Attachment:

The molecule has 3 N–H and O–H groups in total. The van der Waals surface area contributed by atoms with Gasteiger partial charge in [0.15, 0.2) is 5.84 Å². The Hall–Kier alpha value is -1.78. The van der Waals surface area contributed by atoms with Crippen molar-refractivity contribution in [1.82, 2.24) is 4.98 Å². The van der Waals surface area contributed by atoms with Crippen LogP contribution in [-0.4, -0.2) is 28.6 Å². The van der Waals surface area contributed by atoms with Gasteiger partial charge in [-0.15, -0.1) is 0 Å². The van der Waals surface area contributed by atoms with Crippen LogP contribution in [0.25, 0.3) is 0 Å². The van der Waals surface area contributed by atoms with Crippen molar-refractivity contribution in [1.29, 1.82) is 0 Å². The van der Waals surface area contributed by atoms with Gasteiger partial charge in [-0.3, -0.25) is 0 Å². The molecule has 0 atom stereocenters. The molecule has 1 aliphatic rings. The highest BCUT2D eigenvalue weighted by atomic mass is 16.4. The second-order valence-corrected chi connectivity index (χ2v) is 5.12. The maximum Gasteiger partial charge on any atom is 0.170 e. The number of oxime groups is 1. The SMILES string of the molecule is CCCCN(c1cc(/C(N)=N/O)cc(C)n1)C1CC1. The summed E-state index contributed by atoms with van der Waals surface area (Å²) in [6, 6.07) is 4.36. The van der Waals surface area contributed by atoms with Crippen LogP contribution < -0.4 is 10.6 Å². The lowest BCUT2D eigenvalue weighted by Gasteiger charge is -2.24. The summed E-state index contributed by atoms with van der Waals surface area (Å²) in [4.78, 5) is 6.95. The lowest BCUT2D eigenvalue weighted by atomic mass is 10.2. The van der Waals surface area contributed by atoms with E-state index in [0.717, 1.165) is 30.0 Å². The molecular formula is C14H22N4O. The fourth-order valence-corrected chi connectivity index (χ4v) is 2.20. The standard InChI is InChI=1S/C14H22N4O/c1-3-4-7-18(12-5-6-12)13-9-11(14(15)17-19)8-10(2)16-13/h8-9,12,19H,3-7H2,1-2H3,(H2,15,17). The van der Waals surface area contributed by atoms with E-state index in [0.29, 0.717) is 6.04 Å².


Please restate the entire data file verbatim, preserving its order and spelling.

The molecule has 3 N–H and O–H groups in total. The van der Waals surface area contributed by atoms with Gasteiger partial charge in [0.15, 0.2) is 5.84 Å². The Hall–Kier alpha value is -1.78. The van der Waals surface area contributed by atoms with Crippen molar-refractivity contribution in [1.82, 2.24) is 4.98 Å². The van der Waals surface area contributed by atoms with Crippen LogP contribution in [-0.4, -0.2) is 28.6 Å². The van der Waals surface area contributed by atoms with Gasteiger partial charge in [-0.15, -0.1) is 0 Å². The van der Waals surface area contributed by atoms with Crippen LogP contribution in [0.25, 0.3) is 0 Å². The van der Waals surface area contributed by atoms with Crippen molar-refractivity contribution in [1.29, 1.82) is 0 Å². The van der Waals surface area contributed by atoms with Gasteiger partial charge in [-0.3, -0.25) is 0 Å². The molecule has 0 atom stereocenters. The molecule has 1 aliphatic rings. The highest BCUT2D eigenvalue weighted by atomic mass is 16.4. The second-order valence-corrected chi connectivity index (χ2v) is 5.12. The maximum Gasteiger partial charge on any atom is 0.170 e. The number of oxime groups is 1. The SMILES string of the molecule is CCCCN(c1cc(/C(N)=N/O)cc(C)n1)C1CC1. The summed E-state index contributed by atoms with van der Waals surface area (Å²) in [6, 6.07) is 4.36. The van der Waals surface area contributed by atoms with Crippen LogP contribution < -0.4 is 10.6 Å². The lowest BCUT2D eigenvalue weighted by Gasteiger charge is -2.24. The summed E-state index contributed by atoms with van der Waals surface area (Å²) in [4.78, 5) is 6.95. The lowest BCUT2D eigenvalue weighted by atomic mass is 10.2. The van der Waals surface area contributed by atoms with E-state index in [0.717, 1.165) is 30.0 Å². The molecular formula is C14H22N4O. The fourth-order valence-corrected chi connectivity index (χ4v) is 2.20. The standard InChI is InChI=1S/C14H22N4O/c1-3-4-7-18(12-5-6-12)13-9-11(14(15)17-19)8-10(2)16-13/h8-9,12,19H,3-7H2,1-2H3,(H2,15,17). The van der Waals surface area contributed by atoms with E-state index in [0.29, 0.717) is 6.04 Å².